The genearal counsel role has never been more important. It has rarely had the degree of influence or responsibility. The move from a law firm to a corporate legal department general counsel role represents a major professional change. Argopoint has helped leading legal departments manage the range of issues that can accompany the appointment of a new general counsel.
New General Counsel Transition
For many attorneys, the move into a new general counsel role represents a major professional change. It is no secret that corporations tend to operate differently from law firms. Experienced attorneys are often energized by the opportunities that come with the transition into the general counsel leadership position of a corporate department. However, this exciting transition often comes with significant challenges. These challenges can range in scope from the small details (e.g., getting accustomed to a new daily routine) to big picture issues (e.g., understanding the development and communication of strategic objectives). Argopoint has helped new general counsels at leading legal departments manage the range of issues that can accompany a move to an in-house department.
Many new general counsels have shared powerful (and often humorous) anecdotes emphasizing the difference between law firms and a corporation's operations. The common thread is that corporations tend to be much more formal in terms of management, structure and protocol than law firms. While attorneys often enjoy significant exposure to corporations at their law firm, the transition to corporate life can sometimes come as a bit of a shock. For example, a departing partner may be unfamiliar with the formalities associated with having direct reports.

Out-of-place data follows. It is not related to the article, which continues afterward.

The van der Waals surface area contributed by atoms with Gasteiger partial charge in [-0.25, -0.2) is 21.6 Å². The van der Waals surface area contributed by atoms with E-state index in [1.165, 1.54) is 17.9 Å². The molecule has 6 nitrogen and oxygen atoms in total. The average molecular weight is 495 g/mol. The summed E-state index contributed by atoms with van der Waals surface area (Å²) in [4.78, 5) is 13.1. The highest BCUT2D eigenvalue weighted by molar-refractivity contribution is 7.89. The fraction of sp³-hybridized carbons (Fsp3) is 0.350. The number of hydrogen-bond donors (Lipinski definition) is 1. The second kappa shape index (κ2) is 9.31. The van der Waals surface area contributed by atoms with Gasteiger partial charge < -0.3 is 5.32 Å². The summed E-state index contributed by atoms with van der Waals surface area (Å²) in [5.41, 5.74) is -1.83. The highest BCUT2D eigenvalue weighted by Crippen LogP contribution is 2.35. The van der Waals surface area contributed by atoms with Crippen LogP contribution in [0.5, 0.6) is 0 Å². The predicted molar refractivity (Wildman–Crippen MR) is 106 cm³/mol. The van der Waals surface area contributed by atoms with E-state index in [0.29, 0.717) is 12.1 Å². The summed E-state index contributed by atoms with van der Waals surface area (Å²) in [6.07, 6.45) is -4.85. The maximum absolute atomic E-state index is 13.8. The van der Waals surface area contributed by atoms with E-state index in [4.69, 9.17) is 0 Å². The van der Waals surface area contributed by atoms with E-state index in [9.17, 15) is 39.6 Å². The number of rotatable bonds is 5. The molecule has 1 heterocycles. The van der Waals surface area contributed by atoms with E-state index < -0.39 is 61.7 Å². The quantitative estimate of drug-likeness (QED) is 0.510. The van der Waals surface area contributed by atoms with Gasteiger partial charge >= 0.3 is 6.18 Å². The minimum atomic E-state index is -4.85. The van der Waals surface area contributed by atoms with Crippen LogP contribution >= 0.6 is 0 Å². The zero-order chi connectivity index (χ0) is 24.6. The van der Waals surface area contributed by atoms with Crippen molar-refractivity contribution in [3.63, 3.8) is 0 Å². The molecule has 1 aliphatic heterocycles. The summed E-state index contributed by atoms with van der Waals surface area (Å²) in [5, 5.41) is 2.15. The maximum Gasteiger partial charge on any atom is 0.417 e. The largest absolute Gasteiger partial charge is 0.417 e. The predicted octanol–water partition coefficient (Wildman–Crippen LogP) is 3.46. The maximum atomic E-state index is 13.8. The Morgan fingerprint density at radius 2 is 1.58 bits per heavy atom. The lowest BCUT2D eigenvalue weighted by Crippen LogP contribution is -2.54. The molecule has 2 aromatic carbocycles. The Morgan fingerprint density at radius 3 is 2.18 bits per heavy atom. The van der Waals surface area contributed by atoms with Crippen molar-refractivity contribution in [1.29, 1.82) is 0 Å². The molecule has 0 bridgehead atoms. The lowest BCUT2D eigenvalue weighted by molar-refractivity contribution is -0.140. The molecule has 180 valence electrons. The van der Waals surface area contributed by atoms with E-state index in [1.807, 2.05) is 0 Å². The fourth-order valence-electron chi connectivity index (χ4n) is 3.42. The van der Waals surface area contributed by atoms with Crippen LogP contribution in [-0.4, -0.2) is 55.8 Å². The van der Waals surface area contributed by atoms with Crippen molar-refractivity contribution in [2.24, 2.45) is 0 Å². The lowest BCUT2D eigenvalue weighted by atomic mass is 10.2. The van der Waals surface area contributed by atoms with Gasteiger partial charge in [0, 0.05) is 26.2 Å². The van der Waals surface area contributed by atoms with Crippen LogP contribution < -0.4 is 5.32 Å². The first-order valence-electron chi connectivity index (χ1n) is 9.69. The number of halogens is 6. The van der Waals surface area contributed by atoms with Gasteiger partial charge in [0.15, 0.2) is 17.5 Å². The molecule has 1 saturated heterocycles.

Argopoint has worked with new general counsels and their legal departments to develop and implement tools to facilitate the adjustment to a corporate legal department. Our materials and strategic planning are designed to prepare new in-house attorneys for seamless integration into their new legal department. We have helped our clients manage a range of issues relating to the transition to in-house, including:
- Corporate organizational structures
- Working with non-legal colleagues (e.g., inventors, corporate executives, procurement)
- Communication protocol
- Vendor relationships
- Demonstrating legal department value